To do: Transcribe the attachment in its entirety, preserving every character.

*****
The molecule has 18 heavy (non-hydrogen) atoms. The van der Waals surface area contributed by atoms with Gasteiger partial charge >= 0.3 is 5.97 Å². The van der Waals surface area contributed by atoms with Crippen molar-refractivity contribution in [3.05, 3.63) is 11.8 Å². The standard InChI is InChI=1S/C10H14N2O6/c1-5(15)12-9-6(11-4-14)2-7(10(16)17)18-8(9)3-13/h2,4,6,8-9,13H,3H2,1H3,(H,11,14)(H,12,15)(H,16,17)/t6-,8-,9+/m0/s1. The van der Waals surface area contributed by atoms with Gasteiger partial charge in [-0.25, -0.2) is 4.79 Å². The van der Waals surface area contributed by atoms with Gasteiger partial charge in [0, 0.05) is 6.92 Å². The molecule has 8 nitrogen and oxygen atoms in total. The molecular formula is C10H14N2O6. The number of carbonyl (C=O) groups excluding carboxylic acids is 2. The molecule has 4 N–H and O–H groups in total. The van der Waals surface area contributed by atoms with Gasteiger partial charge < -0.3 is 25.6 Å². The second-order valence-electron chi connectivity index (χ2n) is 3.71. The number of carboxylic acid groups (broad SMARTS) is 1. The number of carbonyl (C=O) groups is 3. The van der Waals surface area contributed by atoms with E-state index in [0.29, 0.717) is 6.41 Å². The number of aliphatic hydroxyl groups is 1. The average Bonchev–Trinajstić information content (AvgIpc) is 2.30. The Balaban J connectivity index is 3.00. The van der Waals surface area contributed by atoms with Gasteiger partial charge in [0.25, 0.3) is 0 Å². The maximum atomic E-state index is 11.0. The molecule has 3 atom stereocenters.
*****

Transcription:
The molecule has 18 heavy (non-hydrogen) atoms. The van der Waals surface area contributed by atoms with Gasteiger partial charge >= 0.3 is 5.97 Å². The van der Waals surface area contributed by atoms with Crippen molar-refractivity contribution in [3.05, 3.63) is 11.8 Å². The standard InChI is InChI=1S/C10H14N2O6/c1-5(15)12-9-6(11-4-14)2-7(10(16)17)18-8(9)3-13/h2,4,6,8-9,13H,3H2,1H3,(H,11,14)(H,12,15)(H,16,17)/t6-,8-,9+/m0/s1. The van der Waals surface area contributed by atoms with Gasteiger partial charge in [-0.25, -0.2) is 4.79 Å². The van der Waals surface area contributed by atoms with Gasteiger partial charge in [0, 0.05) is 6.92 Å². The molecule has 8 nitrogen and oxygen atoms in total. The molecular formula is C10H14N2O6. The number of carbonyl (C=O) groups excluding carboxylic acids is 2. The molecule has 4 N–H and O–H groups in total. The van der Waals surface area contributed by atoms with Gasteiger partial charge < -0.3 is 25.6 Å². The second-order valence-electron chi connectivity index (χ2n) is 3.71. The number of carboxylic acid groups (broad SMARTS) is 1. The number of carbonyl (C=O) groups is 3. The van der Waals surface area contributed by atoms with E-state index in [0.29, 0.717) is 6.41 Å². The number of aliphatic hydroxyl groups is 1. The average Bonchev–Trinajstić information content (AvgIpc) is 2.30. The Balaban J connectivity index is 3.00. The van der Waals surface area contributed by atoms with Gasteiger partial charge in [0.25, 0.3) is 0 Å². The maximum atomic E-state index is 11.0. The molecule has 3 atom stereocenters.